The initial setup for Eric's Wizards Tower game using Blood and Swash

The initial setup for Eric’s Wizard’s Tower game using Blood and Swash

While I was playing Charted Seas, Eric has run his traditional Sunday morning Blood and Swash fantasy game.  Eric takes all comers and runs a battle that spans the table you see above and also an underground labyrinth with bits from Dwarven Forge.  Eric’s layout gets better looking each year.

Mushrooms that Sammy painted for Eric's game

Mushrooms that Sammy painted for Eric’s game

It was a thin convention for HAWKs.  Fall In is usually lighter for us, but this year it seemed like life really got in the way of the hobby.  A lot of folks who would stay all weekend just came up for Saturday and the HAWKs room was half empty.

I found many of the things I wanted at the convention vendor hall and had time to try a set of rules that I’ve been wanting to try.  For me it was a good, although fast, convention.  I’m looking forward to Cold Wars.

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Duncan Adams’ Charted Seas naval game at Fall In

Eric running a Blood and Swash fantasy game at Fall In

Don’t eat the mushrooms!

Not done until the paperwork is finished…

Rob Dean

I had a quiet weekend mostly to myself last weekend, followed by a hectic week at work playing a mid-sized LARP. (Or, as my management might prefer to think about it, engaged in a contingency response field exercise…) In any case, it was frazzling, so I’m now glad to have some time to catch up.

I posted a picture early last week of paper construction. With an eye toward a near term fantasy skirmish game, I wanted to use some Dave Graffam PDFs to create a walled inn compound.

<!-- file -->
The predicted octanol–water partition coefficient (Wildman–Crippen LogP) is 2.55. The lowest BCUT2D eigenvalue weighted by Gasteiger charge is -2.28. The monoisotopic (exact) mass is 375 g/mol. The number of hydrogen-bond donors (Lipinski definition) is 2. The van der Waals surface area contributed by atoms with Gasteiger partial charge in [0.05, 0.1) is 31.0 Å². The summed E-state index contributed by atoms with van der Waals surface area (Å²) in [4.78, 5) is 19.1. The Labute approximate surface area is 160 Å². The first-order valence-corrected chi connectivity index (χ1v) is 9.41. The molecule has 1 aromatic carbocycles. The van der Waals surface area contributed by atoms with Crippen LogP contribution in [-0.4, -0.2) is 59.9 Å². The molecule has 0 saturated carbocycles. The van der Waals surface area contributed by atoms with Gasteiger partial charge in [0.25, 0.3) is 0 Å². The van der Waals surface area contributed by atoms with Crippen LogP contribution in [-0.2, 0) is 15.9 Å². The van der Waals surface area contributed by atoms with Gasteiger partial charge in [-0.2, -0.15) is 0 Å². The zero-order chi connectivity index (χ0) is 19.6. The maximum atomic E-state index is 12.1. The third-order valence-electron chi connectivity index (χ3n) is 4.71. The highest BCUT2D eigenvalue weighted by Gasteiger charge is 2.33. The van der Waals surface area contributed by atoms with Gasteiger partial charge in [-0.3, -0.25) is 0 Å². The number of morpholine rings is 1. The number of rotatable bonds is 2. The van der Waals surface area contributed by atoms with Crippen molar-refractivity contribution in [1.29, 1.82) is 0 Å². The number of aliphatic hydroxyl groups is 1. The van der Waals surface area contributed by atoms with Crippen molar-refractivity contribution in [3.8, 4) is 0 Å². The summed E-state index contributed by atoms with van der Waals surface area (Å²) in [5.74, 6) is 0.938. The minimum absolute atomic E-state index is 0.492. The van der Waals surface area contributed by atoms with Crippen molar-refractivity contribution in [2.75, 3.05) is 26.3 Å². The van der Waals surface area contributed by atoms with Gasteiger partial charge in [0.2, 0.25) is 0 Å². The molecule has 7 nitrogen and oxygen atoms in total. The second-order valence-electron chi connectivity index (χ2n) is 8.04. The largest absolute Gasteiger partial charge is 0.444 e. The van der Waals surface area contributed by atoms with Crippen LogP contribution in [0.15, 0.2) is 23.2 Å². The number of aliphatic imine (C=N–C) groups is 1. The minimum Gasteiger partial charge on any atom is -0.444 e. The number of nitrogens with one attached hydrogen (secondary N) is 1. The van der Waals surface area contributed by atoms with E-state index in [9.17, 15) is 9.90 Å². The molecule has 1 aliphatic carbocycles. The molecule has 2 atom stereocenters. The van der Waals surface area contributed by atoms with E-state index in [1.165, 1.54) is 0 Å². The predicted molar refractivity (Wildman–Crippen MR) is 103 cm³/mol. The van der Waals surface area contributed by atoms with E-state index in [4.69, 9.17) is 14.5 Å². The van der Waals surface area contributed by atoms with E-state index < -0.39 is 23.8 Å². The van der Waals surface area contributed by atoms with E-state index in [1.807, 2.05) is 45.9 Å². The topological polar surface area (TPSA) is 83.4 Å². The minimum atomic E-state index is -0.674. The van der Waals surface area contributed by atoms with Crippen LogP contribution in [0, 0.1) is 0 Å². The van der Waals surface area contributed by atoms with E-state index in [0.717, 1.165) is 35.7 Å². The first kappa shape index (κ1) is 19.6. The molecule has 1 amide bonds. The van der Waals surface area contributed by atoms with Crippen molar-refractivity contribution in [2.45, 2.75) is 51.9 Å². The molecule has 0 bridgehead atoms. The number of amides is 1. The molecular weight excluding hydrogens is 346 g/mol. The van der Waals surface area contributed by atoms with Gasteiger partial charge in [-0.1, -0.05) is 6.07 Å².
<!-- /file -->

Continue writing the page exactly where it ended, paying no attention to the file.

I built the first building, a variant of the Grey Hare Inn, a few months ago. Many of the Graffam models are multi-layer files, so you can print them out in many variations. I went for an all stone one. It turns out that the stone color in this building is not the same as the gray stone in some of the others; I elected just to ignore that as resulting from differences in weathering or construction date.

The second building I added was the Coach House, again printed as an all stone variant from a multi-layer file. With this one, I also had choices to make about where I wanted the doors to be, so I had to begin thinking about what the layout of the whole compound would be.


Fitting them together gave me an idea of how the whole structure would fit together. I also had a Garden Shed I’d constructed, which I planned to place somewhere along the inside of the perimeter wall.


At that point, construction became a relatively simple process of building enough wall sections and a gate, to form the perimeter.

With all of that in hand, and with some subassembly construction done, it was time to fit all the pieces onto a foamcore base. Measure twice, glue once! I had to pull one assembly up after it was pretty well attached to reposition it, a mistake I would prefer not to make again.

I am still working on the base, so that’s as complete a picture as I have at the moment. My intention is to use plain sand for most of the interior, with ground foam grass near the walls and in a few lower traffic areas.

With the inn compound drying, I turned my attention to the next project. I think that I’d like to have several blocks of town buildings that can be repositioned with respect to each other. I have not entirely decided how to use them on the table, so that’s likely to be the topic of a future post.